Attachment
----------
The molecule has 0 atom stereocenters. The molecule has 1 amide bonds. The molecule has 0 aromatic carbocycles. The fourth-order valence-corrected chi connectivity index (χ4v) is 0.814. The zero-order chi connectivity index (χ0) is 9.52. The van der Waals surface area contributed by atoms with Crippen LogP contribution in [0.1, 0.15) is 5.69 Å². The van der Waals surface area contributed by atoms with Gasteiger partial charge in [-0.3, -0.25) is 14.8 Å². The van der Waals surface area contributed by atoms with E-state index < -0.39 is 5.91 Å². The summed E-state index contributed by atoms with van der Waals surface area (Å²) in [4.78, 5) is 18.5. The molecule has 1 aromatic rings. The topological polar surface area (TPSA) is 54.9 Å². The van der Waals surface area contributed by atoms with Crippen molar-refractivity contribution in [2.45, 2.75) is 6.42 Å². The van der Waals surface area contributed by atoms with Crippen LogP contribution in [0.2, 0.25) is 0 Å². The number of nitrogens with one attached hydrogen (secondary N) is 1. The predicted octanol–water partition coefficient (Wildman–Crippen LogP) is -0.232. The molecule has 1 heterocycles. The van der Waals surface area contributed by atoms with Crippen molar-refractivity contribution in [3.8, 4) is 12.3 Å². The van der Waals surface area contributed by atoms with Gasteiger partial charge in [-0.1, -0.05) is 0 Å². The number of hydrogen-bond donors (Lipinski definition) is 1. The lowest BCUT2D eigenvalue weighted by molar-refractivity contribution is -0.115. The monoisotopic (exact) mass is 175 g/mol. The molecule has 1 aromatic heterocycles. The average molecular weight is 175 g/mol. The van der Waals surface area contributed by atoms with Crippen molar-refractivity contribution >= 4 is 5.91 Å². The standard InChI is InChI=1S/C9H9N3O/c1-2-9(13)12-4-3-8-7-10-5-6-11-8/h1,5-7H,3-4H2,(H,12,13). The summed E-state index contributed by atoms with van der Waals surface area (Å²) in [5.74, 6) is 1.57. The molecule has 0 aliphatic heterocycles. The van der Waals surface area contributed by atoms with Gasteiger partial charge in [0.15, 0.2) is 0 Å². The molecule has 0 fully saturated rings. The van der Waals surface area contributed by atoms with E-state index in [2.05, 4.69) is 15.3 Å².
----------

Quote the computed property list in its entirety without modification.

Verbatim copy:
The molecule has 0 atom stereocenters. The molecule has 1 amide bonds. The molecule has 0 aromatic carbocycles. The fourth-order valence-corrected chi connectivity index (χ4v) is 0.814. The zero-order chi connectivity index (χ0) is 9.52. The van der Waals surface area contributed by atoms with Crippen LogP contribution in [0.1, 0.15) is 5.69 Å². The van der Waals surface area contributed by atoms with Gasteiger partial charge in [-0.3, -0.25) is 14.8 Å². The van der Waals surface area contributed by atoms with E-state index < -0.39 is 5.91 Å². The summed E-state index contributed by atoms with van der Waals surface area (Å²) in [4.78, 5) is 18.5. The molecule has 1 aromatic rings. The topological polar surface area (TPSA) is 54.9 Å². The van der Waals surface area contributed by atoms with Crippen molar-refractivity contribution in [2.45, 2.75) is 6.42 Å². The van der Waals surface area contributed by atoms with Crippen LogP contribution in [0.2, 0.25) is 0 Å². The number of nitrogens with one attached hydrogen (secondary N) is 1. The predicted octanol–water partition coefficient (Wildman–Crippen LogP) is -0.232. The molecule has 1 heterocycles. The van der Waals surface area contributed by atoms with Crippen molar-refractivity contribution in [3.8, 4) is 12.3 Å². The van der Waals surface area contributed by atoms with Gasteiger partial charge in [-0.1, -0.05) is 0 Å². The number of hydrogen-bond donors (Lipinski definition) is 1. The lowest BCUT2D eigenvalue weighted by molar-refractivity contribution is -0.115. The monoisotopic (exact) mass is 175 g/mol. The molecule has 1 aromatic heterocycles. The average molecular weight is 175 g/mol. The van der Waals surface area contributed by atoms with Crippen molar-refractivity contribution >= 4 is 5.91 Å². The standard InChI is InChI=1S/C9H9N3O/c1-2-9(13)12-4-3-8-7-10-5-6-11-8/h1,5-7H,3-4H2,(H,12,13). The summed E-state index contributed by atoms with van der Waals surface area (Å²) in [5.74, 6) is 1.57. The molecule has 0 aliphatic heterocycles. The van der Waals surface area contributed by atoms with Gasteiger partial charge in [0.15, 0.2) is 0 Å². The molecule has 0 fully saturated rings. The van der Waals surface area contributed by atoms with E-state index in [2.05, 4.69) is 15.3 Å².